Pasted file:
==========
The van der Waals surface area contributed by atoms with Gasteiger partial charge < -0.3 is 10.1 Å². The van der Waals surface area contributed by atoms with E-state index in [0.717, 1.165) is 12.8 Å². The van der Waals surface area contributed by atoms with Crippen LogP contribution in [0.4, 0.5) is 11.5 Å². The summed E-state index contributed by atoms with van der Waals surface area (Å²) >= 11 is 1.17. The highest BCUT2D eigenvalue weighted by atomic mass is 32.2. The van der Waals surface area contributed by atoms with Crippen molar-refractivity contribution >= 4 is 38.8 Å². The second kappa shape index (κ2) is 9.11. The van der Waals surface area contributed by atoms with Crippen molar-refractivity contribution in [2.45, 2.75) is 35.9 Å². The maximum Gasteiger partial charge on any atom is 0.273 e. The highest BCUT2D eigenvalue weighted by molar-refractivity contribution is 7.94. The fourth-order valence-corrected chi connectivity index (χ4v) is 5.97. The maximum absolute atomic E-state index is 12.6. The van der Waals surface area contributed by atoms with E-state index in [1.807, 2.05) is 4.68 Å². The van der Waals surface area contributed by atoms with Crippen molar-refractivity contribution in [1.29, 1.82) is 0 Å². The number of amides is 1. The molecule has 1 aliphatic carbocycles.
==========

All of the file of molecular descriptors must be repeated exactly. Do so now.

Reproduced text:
The van der Waals surface area contributed by atoms with Gasteiger partial charge < -0.3 is 10.1 Å². The van der Waals surface area contributed by atoms with E-state index in [0.717, 1.165) is 12.8 Å². The van der Waals surface area contributed by atoms with Crippen LogP contribution in [0.4, 0.5) is 11.5 Å². The summed E-state index contributed by atoms with van der Waals surface area (Å²) >= 11 is 1.17. The highest BCUT2D eigenvalue weighted by atomic mass is 32.2. The van der Waals surface area contributed by atoms with Crippen molar-refractivity contribution >= 4 is 38.8 Å². The second kappa shape index (κ2) is 9.11. The van der Waals surface area contributed by atoms with Crippen molar-refractivity contribution in [2.45, 2.75) is 35.9 Å². The maximum Gasteiger partial charge on any atom is 0.273 e. The highest BCUT2D eigenvalue weighted by molar-refractivity contribution is 7.94. The fourth-order valence-corrected chi connectivity index (χ4v) is 5.97. The maximum absolute atomic E-state index is 12.6. The van der Waals surface area contributed by atoms with E-state index in [1.807, 2.05) is 4.68 Å². The van der Waals surface area contributed by atoms with Crippen molar-refractivity contribution in [1.29, 1.82) is 0 Å². The number of amides is 1. The molecule has 1 aliphatic carbocycles.